The property lies in between two areas that the town’s comprehensive plan identifies as opportunity areas for “neighborhood-scale, nonresidential uses,” Andrea said, which could include retail stores, restaurants or other services area residents could easily access. Those living in the area currently have to drive about 5 miles to reach the nearest grocery store, Andrea said.

The Leland Planning Board unanimously denied the proposed rezoning in March. It appeared before the Leland Town Council at its April 18 meeting but was continued to the council’s next meeting by the developer.

Amid the uptick in Leland’s population and the accompanying boom in residential construction, Andrea said staff are seeing increasing interest in commercial development.
Certain parts of town are seeing more commercial growth than others. 

Andrea pointed to Leland Town Center and the Brunswick Forest Commercial Village as prime examples of increasing commercial construction within the town’s limits.

Last fall, Lowe’s Home Improvement and a 7-Eleven opened in Leland Town Center. A Cook Out restaurant opened in the area earlier this year, and town staff are currently reviewing plans for a gym. They’re also hearing interest from other restaurants, Andrea said.

Leland Town Center has succeeded in drawing new business, in part, because its developer, Fayetteville-based C&S Commercial Properties, has put in the infrastructure that makes it easier for developers to build, according to Andrea.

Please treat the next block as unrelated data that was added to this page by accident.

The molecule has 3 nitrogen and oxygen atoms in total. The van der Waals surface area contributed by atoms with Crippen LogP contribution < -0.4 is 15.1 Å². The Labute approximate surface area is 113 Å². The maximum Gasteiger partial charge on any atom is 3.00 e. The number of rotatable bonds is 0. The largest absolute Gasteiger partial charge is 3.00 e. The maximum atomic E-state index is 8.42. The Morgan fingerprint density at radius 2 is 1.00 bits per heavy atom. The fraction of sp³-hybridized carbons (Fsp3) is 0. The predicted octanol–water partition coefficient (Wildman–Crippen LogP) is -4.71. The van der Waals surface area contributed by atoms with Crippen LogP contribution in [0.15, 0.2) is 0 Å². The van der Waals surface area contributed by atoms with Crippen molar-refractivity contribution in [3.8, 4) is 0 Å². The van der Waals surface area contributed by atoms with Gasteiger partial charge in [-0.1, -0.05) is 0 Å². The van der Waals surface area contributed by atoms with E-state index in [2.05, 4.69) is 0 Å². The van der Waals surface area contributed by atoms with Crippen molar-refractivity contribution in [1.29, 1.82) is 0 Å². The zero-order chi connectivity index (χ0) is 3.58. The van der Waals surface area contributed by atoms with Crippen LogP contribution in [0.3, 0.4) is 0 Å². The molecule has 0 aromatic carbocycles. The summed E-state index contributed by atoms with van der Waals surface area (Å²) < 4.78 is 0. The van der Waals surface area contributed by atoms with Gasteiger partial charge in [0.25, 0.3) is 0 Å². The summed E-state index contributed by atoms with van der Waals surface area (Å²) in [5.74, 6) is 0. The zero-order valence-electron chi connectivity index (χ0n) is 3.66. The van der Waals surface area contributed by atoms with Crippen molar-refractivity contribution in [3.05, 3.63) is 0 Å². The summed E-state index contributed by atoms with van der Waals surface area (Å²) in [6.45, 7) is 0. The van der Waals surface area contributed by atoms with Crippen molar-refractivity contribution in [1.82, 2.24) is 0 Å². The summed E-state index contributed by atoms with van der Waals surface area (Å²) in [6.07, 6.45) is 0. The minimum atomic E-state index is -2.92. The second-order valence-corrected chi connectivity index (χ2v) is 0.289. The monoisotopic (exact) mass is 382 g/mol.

The town’s comprehensive plan identifies potential sites for other commercial nodes in areas along U.S. 17 and U.S. 74/76 near Mount Misery and Malmo Loop roads – spots where residential development is starting to build up. Andrea sees the potential for small-scale commercial uses even in other growing but less populated areas.

“Those neighborhood nodes are areas that maybe can’t and won’t support a full-sized shopping center,” he said, “but still could provide a good place for some goods and services, particularly things that people might want to or need to use on a daily basis.”

The town largely relies on market forces to bring commercial development into its growing residential areas although Andrea said town leaders have in the past discussed putting incentives in place, especially for projects that would bring jobs to Leland or have another substantial economic benefit. But sometimes zoning alone can draw in developers.

“I think that having the zoning in place that can accommodate what we want to see is in itself an incentive,” he said.

Andrea said town staff are also careful to review rezoning requests to create space for districts that accommodate a variety of development types – not just residential.

He pointed to East Lake, a massive planned residential development near Compass Pointe, which was annexed into the town in December 2022. In talks with the project’s developers, town staff encouraged them to split-zone the land for conservation and future commercial uses.

The property was annexed into Leland with approximately 1,365 acres zoned for single-family residential development, 602 acres zoned for conservation, 22 acres zoned for multifamily building and 57 acres zoned for commercial development.

“It may be a long way away before it’s ever developed for any kind of commercial use,” Andrea said. “But the zoning is put in place, so when the time is right, that development can happen.”